Extreme fire threat in Central US is caused by Hurricane-force winds and dry conditions


Low relative humidity is combining with high winds to create an extreme fire weather threat across the western half of the Southern and Central Plains — the highest risk level for fire weather.
Any fires that start will be difficult to contain in the strong winds, the National Weather Service warned.
“Very dry conditions combined with these winds is leading to an environment favorable for wildfire growth, especially for western portions of the Southern Plains,” the weather service said.
The Colorado Department of Transportation has closed some roads due to the high winds.
Stronger, hurricane-force wind gusts are forecast to reach 100 mph in the foothills near Denver.
The highest wind gusts were expected Sunday morning, the weather service said.
High wind warnings remain in effect in parts of Kansas, New Mexico, Wyoming, Nebraska, Colorado and Texas through Sunday.
“Remain in the lower levels of your home during the windstorm, and avoid windows,” the weather service advised.


This weekend, strong winds are causing a severe fire risk throughout the Central United States, closing roads and, in some places, knocking out power for thousands of people.

The western half of the Southern and Central Plains are experiencing an extreme fire weather threat due to a combination of low relative humidity and high winds, making it the region with the highest risk of fire weather. Nearly the entire Plains region—roughly from border to border—had over 10 million people under red flag warnings.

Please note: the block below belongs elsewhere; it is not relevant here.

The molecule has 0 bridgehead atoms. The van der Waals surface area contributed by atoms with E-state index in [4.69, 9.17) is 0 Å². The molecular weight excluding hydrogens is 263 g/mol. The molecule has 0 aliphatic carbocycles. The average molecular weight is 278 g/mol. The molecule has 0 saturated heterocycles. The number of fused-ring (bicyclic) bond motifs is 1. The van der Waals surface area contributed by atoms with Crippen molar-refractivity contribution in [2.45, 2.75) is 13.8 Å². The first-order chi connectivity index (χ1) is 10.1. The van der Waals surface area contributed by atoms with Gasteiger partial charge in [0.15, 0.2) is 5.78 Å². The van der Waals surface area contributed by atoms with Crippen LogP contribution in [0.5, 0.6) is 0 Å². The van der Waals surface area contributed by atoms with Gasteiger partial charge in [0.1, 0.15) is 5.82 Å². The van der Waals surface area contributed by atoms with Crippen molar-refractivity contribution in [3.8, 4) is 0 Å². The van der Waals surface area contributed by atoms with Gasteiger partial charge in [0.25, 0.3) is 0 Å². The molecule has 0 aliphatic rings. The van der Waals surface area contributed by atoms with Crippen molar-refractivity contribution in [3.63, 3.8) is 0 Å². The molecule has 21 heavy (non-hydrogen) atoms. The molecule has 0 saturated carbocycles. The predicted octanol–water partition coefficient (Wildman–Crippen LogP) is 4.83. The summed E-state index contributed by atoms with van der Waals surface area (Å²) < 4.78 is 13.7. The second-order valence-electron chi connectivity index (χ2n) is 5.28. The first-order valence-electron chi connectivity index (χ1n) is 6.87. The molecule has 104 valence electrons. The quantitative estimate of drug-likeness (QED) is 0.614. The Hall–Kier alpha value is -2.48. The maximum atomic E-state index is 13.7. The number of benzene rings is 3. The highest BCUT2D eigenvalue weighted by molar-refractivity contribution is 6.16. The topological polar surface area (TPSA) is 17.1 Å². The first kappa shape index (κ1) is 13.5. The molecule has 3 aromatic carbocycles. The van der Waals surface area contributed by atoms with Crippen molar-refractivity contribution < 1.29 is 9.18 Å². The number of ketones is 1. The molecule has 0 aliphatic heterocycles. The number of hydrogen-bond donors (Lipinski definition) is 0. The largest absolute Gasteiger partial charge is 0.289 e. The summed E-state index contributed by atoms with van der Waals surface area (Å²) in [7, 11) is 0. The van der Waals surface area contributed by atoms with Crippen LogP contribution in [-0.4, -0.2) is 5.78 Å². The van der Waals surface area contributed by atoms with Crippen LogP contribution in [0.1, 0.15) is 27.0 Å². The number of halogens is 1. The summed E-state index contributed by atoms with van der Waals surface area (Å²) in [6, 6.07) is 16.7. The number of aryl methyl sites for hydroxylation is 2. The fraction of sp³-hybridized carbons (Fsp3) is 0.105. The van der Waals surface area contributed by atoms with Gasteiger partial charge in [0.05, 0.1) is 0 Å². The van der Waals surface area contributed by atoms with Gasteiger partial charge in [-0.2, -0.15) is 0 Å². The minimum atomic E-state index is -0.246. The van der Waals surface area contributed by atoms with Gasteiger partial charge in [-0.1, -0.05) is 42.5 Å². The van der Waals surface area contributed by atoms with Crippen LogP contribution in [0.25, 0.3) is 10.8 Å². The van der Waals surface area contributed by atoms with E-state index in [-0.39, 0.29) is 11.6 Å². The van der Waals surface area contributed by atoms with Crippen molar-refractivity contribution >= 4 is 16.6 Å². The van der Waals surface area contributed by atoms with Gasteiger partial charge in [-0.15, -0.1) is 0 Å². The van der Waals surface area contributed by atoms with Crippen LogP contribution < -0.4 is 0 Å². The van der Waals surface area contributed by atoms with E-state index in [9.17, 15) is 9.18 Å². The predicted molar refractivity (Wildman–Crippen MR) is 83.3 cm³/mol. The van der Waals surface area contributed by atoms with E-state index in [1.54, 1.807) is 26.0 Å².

Because of the ongoing drought and gusty, dry air, there is a widespread risk of wildfires throughout portions of the Central and Southern Plains until Sunday. The National Weather Service warned that the strong winds would make it difficult to contain any fires that do start.

As of Sunday, 5,000 acres were estimated to have burned, according to Oklahoma Forestry Services.

With winds reaching 60 mph on Saturday, Oklahoman firefighters battled multiple wildfires spread across six counties. According to CNN affiliate KOCO, aircraft were dispatched to reduce the intensity of the fires on Saturday night.

When fighting a wildfire, two firefighters suffered burn injuries and were transported to a hospital, according to Woodward County Emergency Manager Matt Lehenbauer, who spoke with KOCO. The fire also temporarily prompted evacuation orders.

The weather service stated that “extremely dry conditions coupled with these winds is leading to an environment favorable for wildfire growth, especially for western portions of the Southern Plains.”.

Power disruptions in the presence of wind advisory.

Through Sunday night, there are high wind warnings in effect from Colorado east of the Rockies into central Nebraska and Kansas, with gusts as high as 95 mph predicted, according to the Denver weather service office.

Colorado’s poweroutage . us reports that as of Sunday afternoon, over 125,000 customers were without power.

Due to “the exceptionally high winds and the high risk of wind-driven wildfires,” Xcel Energy Colorado had previously announced that it would be cutting off power to a specific group of customers in some areas. “.